The Arctic Monkeys’ third studio album received mixed reviews: some praising its assured rock sound and deft lyrics, others questioning the whereabouts of dancefloor-fillers like ‘I Bet You Look Good…’ from the good ol’ days. Either way, the Monkeys were back and Reading and Leeds festivals were theirs this year. Pic: Tom Oxley
Bruce Springsteen debuted at Glastonbury in June at the ripe old age of 58. Festival head honcho Michael Eavis praised The Boss’s stamina after he played for 2 hours and 40 minutes, finishing just before 12.40am. Pic: PA Photos
In January Barack Obama became America’s first black president and took over the hot seat from regular NME ‘Villain Of The Year’ George W Bush. Beyonce sang as Mr. President and wife conducted their first dance. It doesn’t get any better than that. Pic: PA Photos
Arguably late to the party, as streaming services like Spotify start to make MP3s and piracy redundant, in October the government’s Lord Peter Mandelson outlined the details of anti file-sharing legislation set to come into play. Illegal downloaders’ internet connections could be cut off from July 2011. Pic: PA Photos
Spotify founder Daniel Ek (right) launched the impressive ‘celestial jukebox’ service in the UK in October 2008, and throughout 2009 it was a cultural force to be reckoned with. A solution to illegal file-sharing and the death of the MP3? If the advertising-and-subscriptions-funded business can make the numbers add up, then very possibly, yes.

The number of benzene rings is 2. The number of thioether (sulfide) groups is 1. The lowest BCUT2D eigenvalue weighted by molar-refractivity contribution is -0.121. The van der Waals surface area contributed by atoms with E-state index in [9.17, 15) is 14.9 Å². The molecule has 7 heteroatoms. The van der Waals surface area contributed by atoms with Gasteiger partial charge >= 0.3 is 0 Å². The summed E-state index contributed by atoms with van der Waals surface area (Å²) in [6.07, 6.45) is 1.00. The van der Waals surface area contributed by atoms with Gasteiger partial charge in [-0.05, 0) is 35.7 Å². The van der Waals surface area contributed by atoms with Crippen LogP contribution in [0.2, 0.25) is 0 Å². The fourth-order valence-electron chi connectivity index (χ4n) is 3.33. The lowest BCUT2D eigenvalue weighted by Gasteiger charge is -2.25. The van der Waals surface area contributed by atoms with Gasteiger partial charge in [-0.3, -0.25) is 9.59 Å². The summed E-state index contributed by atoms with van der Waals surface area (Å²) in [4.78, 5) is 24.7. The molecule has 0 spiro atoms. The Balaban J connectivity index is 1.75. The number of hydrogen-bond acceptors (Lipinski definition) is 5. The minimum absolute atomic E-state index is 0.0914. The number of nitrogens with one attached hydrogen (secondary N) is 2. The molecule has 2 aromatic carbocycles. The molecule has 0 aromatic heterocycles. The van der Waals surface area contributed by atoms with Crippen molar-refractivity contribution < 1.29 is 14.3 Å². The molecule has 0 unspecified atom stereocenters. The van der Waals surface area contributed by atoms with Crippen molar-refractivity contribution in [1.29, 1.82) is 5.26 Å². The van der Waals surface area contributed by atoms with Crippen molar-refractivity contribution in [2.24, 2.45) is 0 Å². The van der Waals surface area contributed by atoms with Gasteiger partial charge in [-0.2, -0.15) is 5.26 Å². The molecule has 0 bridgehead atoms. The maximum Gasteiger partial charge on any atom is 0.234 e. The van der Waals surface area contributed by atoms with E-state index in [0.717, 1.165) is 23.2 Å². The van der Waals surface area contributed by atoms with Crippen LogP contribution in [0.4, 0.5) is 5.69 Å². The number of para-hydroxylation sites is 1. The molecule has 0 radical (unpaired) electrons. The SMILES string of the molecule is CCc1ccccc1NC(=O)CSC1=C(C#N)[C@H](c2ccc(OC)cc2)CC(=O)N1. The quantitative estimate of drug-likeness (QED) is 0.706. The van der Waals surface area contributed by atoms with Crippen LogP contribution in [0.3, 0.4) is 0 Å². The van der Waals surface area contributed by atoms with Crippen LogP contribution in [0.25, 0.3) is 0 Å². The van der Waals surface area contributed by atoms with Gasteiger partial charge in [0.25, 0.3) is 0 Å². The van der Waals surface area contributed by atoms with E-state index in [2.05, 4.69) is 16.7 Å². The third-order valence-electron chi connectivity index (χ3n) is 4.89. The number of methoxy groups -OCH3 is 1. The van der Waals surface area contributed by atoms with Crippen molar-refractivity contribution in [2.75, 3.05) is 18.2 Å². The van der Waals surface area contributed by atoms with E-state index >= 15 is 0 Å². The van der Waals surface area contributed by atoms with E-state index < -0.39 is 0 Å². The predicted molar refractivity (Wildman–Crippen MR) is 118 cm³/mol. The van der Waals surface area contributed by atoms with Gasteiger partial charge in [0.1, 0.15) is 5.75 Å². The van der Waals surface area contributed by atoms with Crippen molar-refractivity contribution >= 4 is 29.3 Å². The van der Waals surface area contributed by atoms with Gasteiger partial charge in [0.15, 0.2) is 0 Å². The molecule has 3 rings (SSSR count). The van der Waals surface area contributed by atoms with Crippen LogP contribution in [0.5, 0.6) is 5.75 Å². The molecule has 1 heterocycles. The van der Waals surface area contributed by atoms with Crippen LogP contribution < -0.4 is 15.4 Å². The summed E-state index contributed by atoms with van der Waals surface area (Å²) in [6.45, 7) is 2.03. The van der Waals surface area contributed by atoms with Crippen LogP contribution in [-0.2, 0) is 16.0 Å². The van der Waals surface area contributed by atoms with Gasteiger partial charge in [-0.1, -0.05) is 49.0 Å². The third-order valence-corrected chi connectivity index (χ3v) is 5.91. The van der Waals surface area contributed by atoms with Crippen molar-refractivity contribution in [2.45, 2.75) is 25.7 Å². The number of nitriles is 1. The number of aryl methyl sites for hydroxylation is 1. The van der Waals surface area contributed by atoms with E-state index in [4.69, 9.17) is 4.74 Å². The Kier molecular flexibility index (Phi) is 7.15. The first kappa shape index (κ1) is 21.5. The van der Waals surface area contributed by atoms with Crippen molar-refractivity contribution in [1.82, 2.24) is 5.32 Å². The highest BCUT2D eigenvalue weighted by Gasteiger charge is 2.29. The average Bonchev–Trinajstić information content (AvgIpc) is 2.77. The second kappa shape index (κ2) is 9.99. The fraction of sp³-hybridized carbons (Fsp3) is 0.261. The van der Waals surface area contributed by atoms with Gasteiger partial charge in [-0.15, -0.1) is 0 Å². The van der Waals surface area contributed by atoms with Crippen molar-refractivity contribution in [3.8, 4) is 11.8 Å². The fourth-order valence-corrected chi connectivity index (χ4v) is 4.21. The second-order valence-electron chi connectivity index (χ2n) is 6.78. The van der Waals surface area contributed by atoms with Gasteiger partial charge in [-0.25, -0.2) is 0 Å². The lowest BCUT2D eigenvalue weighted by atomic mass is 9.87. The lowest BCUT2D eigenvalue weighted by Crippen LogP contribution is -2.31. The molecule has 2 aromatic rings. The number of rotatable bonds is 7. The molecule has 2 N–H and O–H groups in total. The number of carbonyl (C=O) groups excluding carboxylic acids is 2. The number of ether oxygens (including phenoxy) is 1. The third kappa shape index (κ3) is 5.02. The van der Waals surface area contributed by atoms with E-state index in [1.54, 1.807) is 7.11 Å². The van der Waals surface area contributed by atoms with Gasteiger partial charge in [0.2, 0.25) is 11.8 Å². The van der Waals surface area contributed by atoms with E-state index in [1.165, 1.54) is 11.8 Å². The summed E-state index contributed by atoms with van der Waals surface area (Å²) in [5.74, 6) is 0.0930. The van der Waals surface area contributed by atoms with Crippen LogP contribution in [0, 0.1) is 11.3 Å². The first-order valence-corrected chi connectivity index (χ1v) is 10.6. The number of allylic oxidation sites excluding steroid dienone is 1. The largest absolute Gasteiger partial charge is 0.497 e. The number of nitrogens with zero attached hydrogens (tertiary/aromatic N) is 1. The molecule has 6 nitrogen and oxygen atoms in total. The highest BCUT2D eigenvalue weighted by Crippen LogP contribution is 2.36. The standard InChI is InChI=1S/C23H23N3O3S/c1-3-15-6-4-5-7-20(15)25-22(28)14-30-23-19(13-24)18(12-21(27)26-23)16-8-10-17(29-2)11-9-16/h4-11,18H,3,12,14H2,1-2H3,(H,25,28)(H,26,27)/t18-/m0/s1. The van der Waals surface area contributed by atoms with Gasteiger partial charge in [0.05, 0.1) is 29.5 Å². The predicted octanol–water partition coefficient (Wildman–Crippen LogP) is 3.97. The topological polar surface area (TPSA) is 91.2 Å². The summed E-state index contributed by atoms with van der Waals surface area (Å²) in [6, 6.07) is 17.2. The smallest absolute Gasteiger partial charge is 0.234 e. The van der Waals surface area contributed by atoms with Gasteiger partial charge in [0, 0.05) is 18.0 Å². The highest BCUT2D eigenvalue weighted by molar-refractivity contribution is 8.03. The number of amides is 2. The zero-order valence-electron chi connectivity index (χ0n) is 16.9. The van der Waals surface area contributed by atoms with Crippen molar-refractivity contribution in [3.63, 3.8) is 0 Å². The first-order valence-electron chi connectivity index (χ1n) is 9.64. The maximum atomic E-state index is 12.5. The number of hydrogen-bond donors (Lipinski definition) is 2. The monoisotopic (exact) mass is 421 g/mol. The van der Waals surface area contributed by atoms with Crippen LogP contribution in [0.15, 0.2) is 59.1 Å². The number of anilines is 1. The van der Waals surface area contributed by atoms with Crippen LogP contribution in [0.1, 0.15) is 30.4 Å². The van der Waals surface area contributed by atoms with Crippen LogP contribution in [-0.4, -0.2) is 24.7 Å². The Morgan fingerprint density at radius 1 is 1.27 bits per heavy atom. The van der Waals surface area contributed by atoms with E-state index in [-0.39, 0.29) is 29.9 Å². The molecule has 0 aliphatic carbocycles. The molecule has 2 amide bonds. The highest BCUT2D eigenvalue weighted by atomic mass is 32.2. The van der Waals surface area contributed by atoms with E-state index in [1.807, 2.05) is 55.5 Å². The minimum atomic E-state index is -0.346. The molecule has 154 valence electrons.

Technology, rather than world-changing new genres, characterised much of the most interesting evolutions in music this year – and indeed over the past decade. The iPhone 3GS was the must-have gadget of the year, with limitless Apps available for download making the pocket-computer a bottomless glass.
Not since David Beckham went from burning effigies of him hung in the street to being the national hero known as ‘Goldenballs’ had we seen a celebrity elevation like this. Cheryl Cole, racism-accusations long forgotten, is now a post-Diana People’s Princess: a spirited TV pop idol, gossip-magazine darling and smiling face of the all-consuming monster that is the ‘X Factor’. Pic: PA Photos
Twitter revolutionised the way in which fans could interact with the bands they loved. Follow Lily Allen, P Diddy or Mike Skinner, for instance, and you could know their every move and share your thoughts with them in real-time dialogue. A good thing? The jury’s still out.
He’s the human equivalent of a talking dog turd, but we’d be amiss to not mention gossip blogger Perez Hilton as part of the musical map of 2009. Now we’re just waiting for more great bands to appear as the backlash against the vacuous ‘celeb’ shite he represents. Pic: PA Photos
In April the four people behind the file-sharing resource website The Pirate Bay were found guilty of copyright infringement and handed one-year prison sentences. Gottfrid Svartholm Warg, Peter Sunde Kolmsioppi, Fredrik Neij and Carl Lundstrom heard the verdicts in Stockholm before insisting their service would never die.
Pic: PA Photos